mudmixer: It's a coop apartment that we bought. We've been told by the building manager that those are load bearing, but the contractors were supposed to be very experienced and they seemed pretty certain that the wall was not load bearing. They said things along the line of "they would not use wood to support steel," and "if it was indeed load bearing, the wooden posts (that the wall was constructed of) would be touching the steel beam and not sitting on top of a wooden sub floor."

The building management told us that we could build a pass-through, so this is what we decided to go with. The contractors said they had to poke around anyway to determine what they're dealing with before they actually took anything out. And after that, they told us it was not load bearing and they would take the wall down to rebuild it with our pass through, and that's how it came to where we are now.

nealtw: The beam that goes into the other beam is bolted and welded I believe (I at least definitely see big bolts). The column that was removed was hollow, with 4 wooden posts (2x4 - are these studs?) that made up the corners, and dry wall was attached to those.

Fireguy5674:
1. The apartment is 6 floors and we're on the 3rd.
2. I'm not sure what you mean by this, but the building is around 1950's, the wall that came down was made out of wooden posts (2x4 - are these studs?) every foot or so (maybe 8 to 10 inches) and dry wall was attached to it.
3. The column was hollow and was made out of 4 wooden posts (2x4) on the corners. Then dry wall on the posts.
4. The two beams connecting on the ceiling are bolted to each other. And I think I remember welding, too.

I hope that helped to provide some insight.

We were very concerned after they took it down and the contractor said if it was really a load bearing wall, the building would have called you by now.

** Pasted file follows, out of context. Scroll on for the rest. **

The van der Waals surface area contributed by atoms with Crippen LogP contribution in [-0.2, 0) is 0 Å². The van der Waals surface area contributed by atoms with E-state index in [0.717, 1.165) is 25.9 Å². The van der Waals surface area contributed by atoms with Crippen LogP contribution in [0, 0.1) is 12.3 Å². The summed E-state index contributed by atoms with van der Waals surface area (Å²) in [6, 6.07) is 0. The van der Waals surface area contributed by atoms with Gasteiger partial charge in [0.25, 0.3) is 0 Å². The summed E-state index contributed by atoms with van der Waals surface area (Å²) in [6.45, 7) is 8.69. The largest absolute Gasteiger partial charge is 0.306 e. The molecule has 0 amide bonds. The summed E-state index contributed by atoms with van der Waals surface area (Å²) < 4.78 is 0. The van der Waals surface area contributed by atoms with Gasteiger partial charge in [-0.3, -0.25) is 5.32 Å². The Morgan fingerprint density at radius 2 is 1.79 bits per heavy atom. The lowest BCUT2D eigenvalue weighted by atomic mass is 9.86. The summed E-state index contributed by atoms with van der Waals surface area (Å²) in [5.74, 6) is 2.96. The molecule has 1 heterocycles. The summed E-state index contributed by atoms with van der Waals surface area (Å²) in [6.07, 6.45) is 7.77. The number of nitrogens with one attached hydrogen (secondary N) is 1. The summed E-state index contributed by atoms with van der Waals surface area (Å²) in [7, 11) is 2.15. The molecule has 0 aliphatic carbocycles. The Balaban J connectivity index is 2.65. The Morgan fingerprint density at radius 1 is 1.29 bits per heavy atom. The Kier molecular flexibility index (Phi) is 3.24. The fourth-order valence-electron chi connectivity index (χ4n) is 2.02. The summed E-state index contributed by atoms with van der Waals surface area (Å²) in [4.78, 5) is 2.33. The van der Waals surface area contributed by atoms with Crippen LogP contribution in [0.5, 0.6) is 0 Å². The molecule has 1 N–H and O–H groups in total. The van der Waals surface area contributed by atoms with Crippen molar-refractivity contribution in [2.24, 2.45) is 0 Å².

Again, thanks for all your replies!

cnfacc 02-26-2013 11:47 AM

Here's a picture of the wall and column before it was knocked down.

You can see the holes that the contractor put in them to poke around.

http://i.imgur.com/I9n3Q7c.jpg

nealtw 02-26-2013 12:49 PM

The column was suppoting nothing, The only question left is the supports holding up the main beam or if the main beam is big enough to carry the load. I looks like it was built to be open but there is always a chance that there was a problem that someone fixed by building a wall. It's never a bad idea to have an engineer look it over. If the same walls are open upstairs I doubt you have a problem.

cnfacc 02-26-2013 01:29 PM

Thanks again nealtw.

I've been looking around for a structural engineer to come look at it.

nealtw 02-26-2013 04:55 PM

Be sure to come back and tell us what he says.

cnfacc 02-27-2013 09:32 AM

So we had a few friends of ours take a look at it. One works as a project manager at an architectural engineering firm. And another is a construction supervisor. Right off the bat both have told us it wasn't load bearing. Also, the seller of the apartment has also told us that the upstairs apartment has an open kitchen, so we're going to go say hi and take a look this weekend. If they do have an open kitchen, then I guess that pretty much seals the deal.

Will update, thanks again!